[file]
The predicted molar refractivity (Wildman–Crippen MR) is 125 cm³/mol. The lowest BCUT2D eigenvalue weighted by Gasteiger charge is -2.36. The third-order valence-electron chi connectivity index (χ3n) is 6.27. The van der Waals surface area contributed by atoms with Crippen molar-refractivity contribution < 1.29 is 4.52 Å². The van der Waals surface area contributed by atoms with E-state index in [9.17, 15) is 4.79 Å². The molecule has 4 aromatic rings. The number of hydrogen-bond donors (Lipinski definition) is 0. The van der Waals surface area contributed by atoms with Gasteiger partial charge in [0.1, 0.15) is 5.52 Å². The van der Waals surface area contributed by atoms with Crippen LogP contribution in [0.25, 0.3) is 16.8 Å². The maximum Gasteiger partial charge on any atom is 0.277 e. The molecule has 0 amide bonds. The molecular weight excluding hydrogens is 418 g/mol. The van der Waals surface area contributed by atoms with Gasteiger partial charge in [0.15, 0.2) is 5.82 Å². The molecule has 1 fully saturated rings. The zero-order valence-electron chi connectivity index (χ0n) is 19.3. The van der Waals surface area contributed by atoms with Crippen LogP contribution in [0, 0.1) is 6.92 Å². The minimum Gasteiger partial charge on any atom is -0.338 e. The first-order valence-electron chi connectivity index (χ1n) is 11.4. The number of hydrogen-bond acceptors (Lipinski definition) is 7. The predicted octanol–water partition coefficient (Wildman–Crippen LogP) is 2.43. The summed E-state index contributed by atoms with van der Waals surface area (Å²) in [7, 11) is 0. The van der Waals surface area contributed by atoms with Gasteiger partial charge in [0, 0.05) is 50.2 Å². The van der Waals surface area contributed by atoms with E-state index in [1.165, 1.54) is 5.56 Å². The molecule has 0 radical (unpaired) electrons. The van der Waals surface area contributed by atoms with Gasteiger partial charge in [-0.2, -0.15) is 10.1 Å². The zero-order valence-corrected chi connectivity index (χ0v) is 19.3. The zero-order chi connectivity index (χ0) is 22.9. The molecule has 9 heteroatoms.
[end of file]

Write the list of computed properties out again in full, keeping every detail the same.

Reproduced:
The predicted molar refractivity (Wildman–Crippen MR) is 125 cm³/mol. The lowest BCUT2D eigenvalue weighted by Gasteiger charge is -2.36. The third-order valence-electron chi connectivity index (χ3n) is 6.27. The van der Waals surface area contributed by atoms with Crippen molar-refractivity contribution < 1.29 is 4.52 Å². The van der Waals surface area contributed by atoms with E-state index in [9.17, 15) is 4.79 Å². The molecule has 4 aromatic rings. The number of hydrogen-bond donors (Lipinski definition) is 0. The van der Waals surface area contributed by atoms with Gasteiger partial charge in [0.1, 0.15) is 5.52 Å². The van der Waals surface area contributed by atoms with Crippen LogP contribution in [0.25, 0.3) is 16.8 Å². The maximum Gasteiger partial charge on any atom is 0.277 e. The molecule has 0 amide bonds. The molecular weight excluding hydrogens is 418 g/mol. The van der Waals surface area contributed by atoms with Gasteiger partial charge in [0.15, 0.2) is 5.82 Å². The molecule has 1 fully saturated rings. The zero-order valence-electron chi connectivity index (χ0n) is 19.3. The van der Waals surface area contributed by atoms with Crippen LogP contribution in [0, 0.1) is 6.92 Å². The minimum Gasteiger partial charge on any atom is -0.338 e. The first-order valence-electron chi connectivity index (χ1n) is 11.4. The number of hydrogen-bond acceptors (Lipinski definition) is 7. The predicted octanol–water partition coefficient (Wildman–Crippen LogP) is 2.43. The summed E-state index contributed by atoms with van der Waals surface area (Å²) in [7, 11) is 0. The van der Waals surface area contributed by atoms with Gasteiger partial charge in [0, 0.05) is 50.2 Å². The van der Waals surface area contributed by atoms with E-state index in [1.165, 1.54) is 5.56 Å². The molecule has 0 radical (unpaired) electrons. The van der Waals surface area contributed by atoms with Gasteiger partial charge in [-0.2, -0.15) is 10.1 Å². The zero-order valence-corrected chi connectivity index (χ0v) is 19.3. The zero-order chi connectivity index (χ0) is 22.9. The molecule has 9 heteroatoms.